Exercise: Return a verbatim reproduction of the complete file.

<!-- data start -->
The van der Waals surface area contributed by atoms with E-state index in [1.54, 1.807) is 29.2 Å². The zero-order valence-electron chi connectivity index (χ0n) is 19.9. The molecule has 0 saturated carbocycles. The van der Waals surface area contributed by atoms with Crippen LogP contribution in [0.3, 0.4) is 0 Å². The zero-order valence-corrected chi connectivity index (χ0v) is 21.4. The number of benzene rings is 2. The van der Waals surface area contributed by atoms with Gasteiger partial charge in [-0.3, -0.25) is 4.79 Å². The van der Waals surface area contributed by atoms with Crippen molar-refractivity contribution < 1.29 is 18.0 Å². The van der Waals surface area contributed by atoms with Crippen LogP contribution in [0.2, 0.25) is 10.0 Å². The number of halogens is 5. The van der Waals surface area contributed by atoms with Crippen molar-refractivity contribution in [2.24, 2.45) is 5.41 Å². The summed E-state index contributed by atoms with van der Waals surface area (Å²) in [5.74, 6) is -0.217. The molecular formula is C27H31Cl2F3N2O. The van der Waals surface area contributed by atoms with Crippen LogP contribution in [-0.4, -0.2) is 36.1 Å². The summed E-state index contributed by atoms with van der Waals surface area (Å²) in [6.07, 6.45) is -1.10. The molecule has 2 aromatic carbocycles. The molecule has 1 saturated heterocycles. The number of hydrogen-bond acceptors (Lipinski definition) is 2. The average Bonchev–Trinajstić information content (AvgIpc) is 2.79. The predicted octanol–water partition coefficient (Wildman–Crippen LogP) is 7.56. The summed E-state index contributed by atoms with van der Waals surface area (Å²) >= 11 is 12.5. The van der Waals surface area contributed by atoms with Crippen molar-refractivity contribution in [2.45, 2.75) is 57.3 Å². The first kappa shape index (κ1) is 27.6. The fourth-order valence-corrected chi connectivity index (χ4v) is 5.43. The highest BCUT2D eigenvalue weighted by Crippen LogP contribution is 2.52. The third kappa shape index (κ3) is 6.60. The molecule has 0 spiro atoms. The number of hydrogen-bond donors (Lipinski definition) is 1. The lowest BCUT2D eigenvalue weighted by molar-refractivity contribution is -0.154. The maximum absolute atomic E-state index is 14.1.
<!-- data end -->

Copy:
The van der Waals surface area contributed by atoms with E-state index in [1.54, 1.807) is 29.2 Å². The zero-order valence-electron chi connectivity index (χ0n) is 19.9. The molecule has 0 saturated carbocycles. The van der Waals surface area contributed by atoms with Crippen LogP contribution in [0.3, 0.4) is 0 Å². The zero-order valence-corrected chi connectivity index (χ0v) is 21.4. The number of benzene rings is 2. The van der Waals surface area contributed by atoms with Gasteiger partial charge in [-0.3, -0.25) is 4.79 Å². The van der Waals surface area contributed by atoms with Crippen molar-refractivity contribution < 1.29 is 18.0 Å². The van der Waals surface area contributed by atoms with Crippen LogP contribution in [0.2, 0.25) is 10.0 Å². The number of halogens is 5. The van der Waals surface area contributed by atoms with Crippen molar-refractivity contribution in [2.24, 2.45) is 5.41 Å². The summed E-state index contributed by atoms with van der Waals surface area (Å²) in [5.74, 6) is -0.217. The molecular formula is C27H31Cl2F3N2O. The van der Waals surface area contributed by atoms with Crippen LogP contribution in [-0.4, -0.2) is 36.1 Å². The summed E-state index contributed by atoms with van der Waals surface area (Å²) in [6.07, 6.45) is -1.10. The molecule has 2 aromatic carbocycles. The molecule has 1 saturated heterocycles. The number of hydrogen-bond acceptors (Lipinski definition) is 2. The average Bonchev–Trinajstić information content (AvgIpc) is 2.79. The predicted octanol–water partition coefficient (Wildman–Crippen LogP) is 7.56. The summed E-state index contributed by atoms with van der Waals surface area (Å²) >= 11 is 12.5. The van der Waals surface area contributed by atoms with Crippen molar-refractivity contribution in [2.45, 2.75) is 57.3 Å². The first kappa shape index (κ1) is 27.6. The fourth-order valence-corrected chi connectivity index (χ4v) is 5.43. The highest BCUT2D eigenvalue weighted by Crippen LogP contribution is 2.52. The third kappa shape index (κ3) is 6.60. The molecule has 0 spiro atoms. The number of hydrogen-bond donors (Lipinski definition) is 1. The lowest BCUT2D eigenvalue weighted by molar-refractivity contribution is -0.154. The maximum absolute atomic E-state index is 14.1.